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Emerging Markets Daily - December 16
Turkish Lira Tumbles (Again), S. Korea Faces New Lockdowns, UAE Is "Silicon Valley Meeting Wall Street" for EM: IFC Chief, Egypt Rising?, Deceptive EM Benchmarks
The Top 5 Stories Shaping Emerging Markets from Global Media - December 16
Turkey Cuts Rates Again as Erdogan Takes Risky Bet on Weak Lira
“[The lira] has shed around half of its value against the greenback so far, becoming the worst-performing currency in major emerging markets this year.”
“Turkey's central bank announced on Thursday it was slashing its key benchmark rate by 100 basis points to 14% despite a recent plunge in the lira. The central bank wrapped up the monetary easing cycle it embarked on since September by lowering the interest rate again, taking total cuts to 500 basis points.”
“After the decision, the lira plummeted more than 5% on the day to a record low of 15.6 to the dollar. It has shed around half of its value against the greenback so far, becoming the worst-performing currency in major emerging markets this year.”
“The rate cut was in line with the market consensus after President Recep Tayyip Erdogan defended such a move despite inflation hitting 21% in November.”
“Many emerging countries are in the process of raising their policy rates, wary of rising inflation and bracing for the U.S. Federal Reserve to taper its monetary stimulus much more rapidly than the market had initially expected and hiking rates next year. Turkey is adamant on going in the opposite direction, making the lira vulnerable.”
“Erdogan has repeatedly advocated an economic theory that high interests rate cause high inflation, though it is not endorsed by mainstream economists, and pushed Turkey's legally independent central bank to slash policy rates by firing central bank governors and other monetary policy committee members one after another.”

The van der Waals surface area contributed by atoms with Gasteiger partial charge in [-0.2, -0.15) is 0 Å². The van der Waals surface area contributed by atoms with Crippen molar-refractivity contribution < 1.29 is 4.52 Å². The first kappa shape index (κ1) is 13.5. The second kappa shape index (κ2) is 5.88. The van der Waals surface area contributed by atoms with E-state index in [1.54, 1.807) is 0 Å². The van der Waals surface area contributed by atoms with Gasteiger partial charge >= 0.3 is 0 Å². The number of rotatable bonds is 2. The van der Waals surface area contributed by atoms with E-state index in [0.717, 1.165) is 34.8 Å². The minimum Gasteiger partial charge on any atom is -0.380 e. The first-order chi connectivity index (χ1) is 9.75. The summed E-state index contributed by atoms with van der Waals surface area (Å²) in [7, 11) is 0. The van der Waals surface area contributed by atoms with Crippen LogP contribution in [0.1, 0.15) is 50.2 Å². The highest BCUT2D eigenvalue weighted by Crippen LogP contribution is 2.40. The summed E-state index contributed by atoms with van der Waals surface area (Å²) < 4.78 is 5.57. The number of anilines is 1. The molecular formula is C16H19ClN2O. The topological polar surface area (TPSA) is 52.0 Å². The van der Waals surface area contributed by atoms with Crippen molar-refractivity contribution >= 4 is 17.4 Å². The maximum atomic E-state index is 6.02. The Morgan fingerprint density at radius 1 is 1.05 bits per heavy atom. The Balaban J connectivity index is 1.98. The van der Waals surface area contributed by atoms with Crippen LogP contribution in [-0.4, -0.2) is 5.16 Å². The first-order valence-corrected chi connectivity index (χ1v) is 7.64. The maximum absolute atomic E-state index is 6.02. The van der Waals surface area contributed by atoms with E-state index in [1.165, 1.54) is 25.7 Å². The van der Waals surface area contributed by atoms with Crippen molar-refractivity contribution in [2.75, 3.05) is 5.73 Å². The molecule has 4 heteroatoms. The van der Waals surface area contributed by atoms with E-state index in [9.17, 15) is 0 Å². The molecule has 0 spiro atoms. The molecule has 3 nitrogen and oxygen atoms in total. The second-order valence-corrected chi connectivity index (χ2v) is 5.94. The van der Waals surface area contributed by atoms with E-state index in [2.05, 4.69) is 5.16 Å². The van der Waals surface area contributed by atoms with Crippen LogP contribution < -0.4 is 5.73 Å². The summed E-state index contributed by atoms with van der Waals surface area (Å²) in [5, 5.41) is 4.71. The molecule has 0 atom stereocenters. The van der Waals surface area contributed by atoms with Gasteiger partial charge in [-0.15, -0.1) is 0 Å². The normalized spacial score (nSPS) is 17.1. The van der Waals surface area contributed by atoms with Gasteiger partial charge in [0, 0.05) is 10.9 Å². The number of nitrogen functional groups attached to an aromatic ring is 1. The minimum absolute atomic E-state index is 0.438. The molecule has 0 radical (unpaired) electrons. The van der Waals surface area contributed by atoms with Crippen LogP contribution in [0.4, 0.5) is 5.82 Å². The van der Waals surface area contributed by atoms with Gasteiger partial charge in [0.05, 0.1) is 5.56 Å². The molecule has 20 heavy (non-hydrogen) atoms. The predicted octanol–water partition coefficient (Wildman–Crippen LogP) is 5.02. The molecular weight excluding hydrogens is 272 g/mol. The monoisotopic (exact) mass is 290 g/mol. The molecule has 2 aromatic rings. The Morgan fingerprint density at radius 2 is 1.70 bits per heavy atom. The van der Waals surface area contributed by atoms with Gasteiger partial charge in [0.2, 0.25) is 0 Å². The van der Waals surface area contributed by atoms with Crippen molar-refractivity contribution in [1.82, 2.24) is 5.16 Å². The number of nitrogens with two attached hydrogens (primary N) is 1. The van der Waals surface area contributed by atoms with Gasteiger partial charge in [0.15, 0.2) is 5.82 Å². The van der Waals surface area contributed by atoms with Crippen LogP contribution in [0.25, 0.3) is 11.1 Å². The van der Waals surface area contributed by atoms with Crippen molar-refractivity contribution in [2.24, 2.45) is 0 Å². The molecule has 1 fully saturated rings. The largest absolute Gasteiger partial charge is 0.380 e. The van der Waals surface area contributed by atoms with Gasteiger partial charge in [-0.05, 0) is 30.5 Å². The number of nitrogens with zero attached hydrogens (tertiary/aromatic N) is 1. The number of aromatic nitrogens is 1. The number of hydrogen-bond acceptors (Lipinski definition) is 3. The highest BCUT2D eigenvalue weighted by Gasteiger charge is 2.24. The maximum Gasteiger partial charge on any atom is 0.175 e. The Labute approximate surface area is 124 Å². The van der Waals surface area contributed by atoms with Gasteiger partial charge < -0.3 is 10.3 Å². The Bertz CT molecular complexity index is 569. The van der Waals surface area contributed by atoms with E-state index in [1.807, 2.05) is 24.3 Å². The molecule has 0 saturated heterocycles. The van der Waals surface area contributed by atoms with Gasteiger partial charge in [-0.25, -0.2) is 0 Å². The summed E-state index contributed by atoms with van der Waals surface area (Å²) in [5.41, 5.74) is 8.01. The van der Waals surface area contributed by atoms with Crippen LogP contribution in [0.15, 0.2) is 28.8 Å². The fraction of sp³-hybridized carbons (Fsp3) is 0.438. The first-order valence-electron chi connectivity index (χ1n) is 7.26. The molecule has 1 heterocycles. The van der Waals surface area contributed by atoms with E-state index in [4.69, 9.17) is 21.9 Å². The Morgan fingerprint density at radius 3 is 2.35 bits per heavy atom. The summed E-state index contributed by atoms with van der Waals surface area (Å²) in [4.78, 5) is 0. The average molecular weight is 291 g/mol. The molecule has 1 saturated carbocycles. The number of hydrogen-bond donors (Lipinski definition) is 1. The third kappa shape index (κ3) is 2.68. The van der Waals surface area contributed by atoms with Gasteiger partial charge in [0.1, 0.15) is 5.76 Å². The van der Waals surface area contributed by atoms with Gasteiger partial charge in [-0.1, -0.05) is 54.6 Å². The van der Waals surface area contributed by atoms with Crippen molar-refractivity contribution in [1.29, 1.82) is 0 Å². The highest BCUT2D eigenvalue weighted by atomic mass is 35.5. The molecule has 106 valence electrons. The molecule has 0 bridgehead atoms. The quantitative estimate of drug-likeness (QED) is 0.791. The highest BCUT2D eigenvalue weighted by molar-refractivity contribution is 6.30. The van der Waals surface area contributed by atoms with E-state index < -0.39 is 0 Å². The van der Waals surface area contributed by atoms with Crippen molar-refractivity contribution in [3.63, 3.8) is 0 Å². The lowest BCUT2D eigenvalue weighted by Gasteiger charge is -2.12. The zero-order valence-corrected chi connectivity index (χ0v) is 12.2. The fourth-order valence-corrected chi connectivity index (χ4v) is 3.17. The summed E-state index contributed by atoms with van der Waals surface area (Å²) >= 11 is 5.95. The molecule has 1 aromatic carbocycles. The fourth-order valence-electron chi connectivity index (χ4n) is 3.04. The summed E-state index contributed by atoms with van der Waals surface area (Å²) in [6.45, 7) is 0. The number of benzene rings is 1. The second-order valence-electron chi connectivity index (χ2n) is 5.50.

“In early December, he replaced Treasury and Finance Minister Lutfi Elvan, who was regarded as the last remaining orthodox policymaker -- albeit one with no real power -- with Nureddin Nebati, who seems to be fully embracing Erdogan's views on how to steer the economy.” Sinan Tavsan reports.
Highly Vaccinated South Korea Struggles, Poised for New Lockdowns
“South Korea’s struggles show how difficult containing outbreaks remains, even in a place with a proven record of corralling viruses and where a swath of the population has gotten fully vaccinated. Public-health officials still see vaccines as an effective tool to combat outbreaks, and just a tiny fraction of the recent cases affect those who have received two Covid-19 shots.”
Wall Street Journal
“South Korea had successfully contained Covid-19 throughout much of the pandemic, and it now has one of the highest vaccination rates among wealthy countries. But historic levels of infections, hospitalizations and deaths are prompting the country to reverse plans to reopen and instead take some of the most aggressive measures against the virus of any country in the world.”
“In recent days, health officials accelerated the timetable for adults to get a booster shot, down to three months from a prior wait of five months. Teens now must get vaccinated by February or face penalties. Starting next month, one South Korean city will use facial-recognition technology to automate contact tracing, as a way to speed up investigations.”
“Then on Thursday, South Korean officials pivoted back to clampdowns from earlier in the pandemic. Most businesses will soon have to close by 9 p.m., including restaurants, bars and cafes. Private gatherings are limited to four vaccinated people.”